Ziggy and Star. Star and Ziggy.
One was a question, the other an Ansah.
One a defensive tackle, the other a defensive end.
One had been on the radar for a number of years, the other a bolt out of the blue.
One was surrounded by family and friends here in Utah, the other with his parents, flown in from Ghana, and his college coach in the belly of the beast on the draft's center stage.
Both were projected as top picks, but each carried enough mystery for specific guesses regarding which team would actually step up and take him with which selection varied from No. 2 to No. 26.
Everybody was guessing. Nobody was quite sure.
Fanning the ever-burning flames of the rivalry, popcorn-eaters and pennant-wavers wondered: Who would go first … the Cougar or the Ute?
All anyone around here could do, though, whether his or her preference was BYU or Utah, was sit and wait and see, just like the athletes themselves, what would happen in New York City.
The Kansas City Chiefs picked first. They took … offensive tackle Eric Fisher.
The Jacksonville Jaguars picked second. They took … offensive tackle Luke Joeckel.
The Oakland Raiders traded the third pick to the Dolphins, who took … defensive end Dion Jordan.
The Philadelphia Eagles picked fourth. They took … offensive tackle Lane Johnson.
The Detroit Lions picked fifth. They took … defensive end Ziggy Ansah.
What this means is that the Lions figured D-line guru Jim Washburn could work with Ziggy and that Detroit coaches already were encouraged by his dynamic football growth in such a short time by way of that athletic frame and keen mind. Ansah had learned the rudiments of football at BYU, where he ascended from a neophyte and stranger to this particular station now.
Detroit is a team that needed an edge rusher, having lost Kyle Vanden Bosch and Cliff Avril. Ansah will join a frightening defensive front that includes Ndamukong Suh, who welcomed Ziggy via Twitter, and Nick Fairley.
Ansah seemed thrilled at the notion of playing alongside those guys, if he had, in fact, ever heard of them. It was just a few years ago he had asked someone to explain to him what the letters AFC and NFC stood for. He had no clue. Now, he has many.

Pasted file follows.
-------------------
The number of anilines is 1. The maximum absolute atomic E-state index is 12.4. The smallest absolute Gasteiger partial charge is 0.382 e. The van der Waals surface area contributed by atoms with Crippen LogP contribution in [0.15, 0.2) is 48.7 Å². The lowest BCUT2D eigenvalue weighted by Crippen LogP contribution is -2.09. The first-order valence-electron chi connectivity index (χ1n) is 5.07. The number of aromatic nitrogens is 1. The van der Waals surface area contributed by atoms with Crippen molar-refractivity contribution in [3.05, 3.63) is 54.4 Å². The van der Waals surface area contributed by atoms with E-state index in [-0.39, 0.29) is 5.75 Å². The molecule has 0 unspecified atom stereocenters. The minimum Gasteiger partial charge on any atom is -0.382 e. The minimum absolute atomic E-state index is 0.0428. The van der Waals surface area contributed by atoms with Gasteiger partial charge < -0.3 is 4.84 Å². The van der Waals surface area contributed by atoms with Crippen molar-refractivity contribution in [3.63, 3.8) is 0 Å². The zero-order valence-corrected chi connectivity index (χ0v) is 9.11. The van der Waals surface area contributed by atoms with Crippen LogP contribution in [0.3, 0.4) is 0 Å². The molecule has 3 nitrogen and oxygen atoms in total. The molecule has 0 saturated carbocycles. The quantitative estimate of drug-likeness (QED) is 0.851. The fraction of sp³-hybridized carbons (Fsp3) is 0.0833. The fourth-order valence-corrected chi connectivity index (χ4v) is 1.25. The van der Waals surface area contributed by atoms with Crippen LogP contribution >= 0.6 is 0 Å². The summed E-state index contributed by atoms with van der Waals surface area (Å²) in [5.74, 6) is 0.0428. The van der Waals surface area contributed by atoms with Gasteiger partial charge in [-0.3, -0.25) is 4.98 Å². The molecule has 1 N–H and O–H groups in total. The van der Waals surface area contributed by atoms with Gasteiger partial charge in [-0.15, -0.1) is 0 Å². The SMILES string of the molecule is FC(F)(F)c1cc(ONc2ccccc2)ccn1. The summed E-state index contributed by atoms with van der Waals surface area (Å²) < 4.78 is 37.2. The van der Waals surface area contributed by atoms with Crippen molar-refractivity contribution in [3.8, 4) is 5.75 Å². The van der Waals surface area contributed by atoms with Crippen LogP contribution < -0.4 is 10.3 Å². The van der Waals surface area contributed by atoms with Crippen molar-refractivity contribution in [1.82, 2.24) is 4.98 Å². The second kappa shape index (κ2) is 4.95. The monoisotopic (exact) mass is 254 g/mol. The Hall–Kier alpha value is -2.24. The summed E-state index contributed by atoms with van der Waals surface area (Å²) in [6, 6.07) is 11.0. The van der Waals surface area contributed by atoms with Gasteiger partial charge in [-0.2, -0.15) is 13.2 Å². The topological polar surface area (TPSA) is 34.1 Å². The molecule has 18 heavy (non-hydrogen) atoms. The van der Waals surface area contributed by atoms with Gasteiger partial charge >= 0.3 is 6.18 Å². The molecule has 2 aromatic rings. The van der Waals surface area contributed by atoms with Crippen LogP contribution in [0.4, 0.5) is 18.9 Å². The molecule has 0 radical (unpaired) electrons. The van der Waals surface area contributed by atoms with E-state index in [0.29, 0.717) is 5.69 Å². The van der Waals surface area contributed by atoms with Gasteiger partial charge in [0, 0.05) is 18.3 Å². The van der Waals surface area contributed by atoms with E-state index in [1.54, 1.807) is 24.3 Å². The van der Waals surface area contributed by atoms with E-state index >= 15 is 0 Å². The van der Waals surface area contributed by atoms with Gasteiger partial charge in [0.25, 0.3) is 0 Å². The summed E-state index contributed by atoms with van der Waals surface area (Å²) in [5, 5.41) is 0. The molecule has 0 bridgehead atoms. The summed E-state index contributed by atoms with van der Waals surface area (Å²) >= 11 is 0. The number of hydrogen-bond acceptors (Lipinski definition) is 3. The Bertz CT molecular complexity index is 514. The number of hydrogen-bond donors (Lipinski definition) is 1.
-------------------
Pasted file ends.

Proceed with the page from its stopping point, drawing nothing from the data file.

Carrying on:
"This is a great feeling," he said Thursday night.
As for Lotulelei, the Ute wide-body who had been seen for the better part of a year as a top-five pick, maybe, early on, the top overall selection until a heart anomaly was detected during recent tests was forced to wait longer.
The Cleveland Browns took defensive end Barkevious Mingo. The Cardinals … offensive guard Jonathan Cooper. The Bills traded the eighth pick to the Rams, who took … wide receiver Tavon Austin. The Jets … cornerback Dee Milliner. The Titans … offensive guard Chance Warmack. The Chargers … offensive tackle D.J. Fluker. The Dolphins traded the 12th pick to the Raiders, who selected … cornerback D.J. Hayden. The Jets took … defensive tackle Sheldon Richardson. And the Panthers took … defensive tackle Star Lotulelei.
Ultimately, Carolina couldn't pass on the Ute defender, a man born and built to stop the run. Apparently, his heart isn't an issue, after all, and his performance never was.
The Panthers are now in fantastic shape on their defensive front with Star in the middle and pass rushers Greg Hardy and Charles Johnson making life miserable for quarterbacks. Behind Lotulelei will be middle linebacker Luke Kuechly. It was a dream pick for Carolina.
All told, there were 13 offensive and defensive linemen and defenders of other ilks taken in the first 14 picks. Those pretty boys quarterbacks, running backs and receivers that determine, at least in shallow minds, the quality of a draft were mostly vapor. In that vein, Ansah and Lotulelei were the embodiment of the draft's early selections.
Some considered them and those like them ruling the night an exercise in boredom.
Not anybody around here.
This draft, the first with a Cougar and a Ute going in the initial round, was a thrill a minute, especially at pick Nos. 5 and 14.
Gordon Monson hosts "The Big Show" with Spence Checketts on 97.5 FM, 1280 AM and 960 AM The Zone. Twitter: @GordonMonson.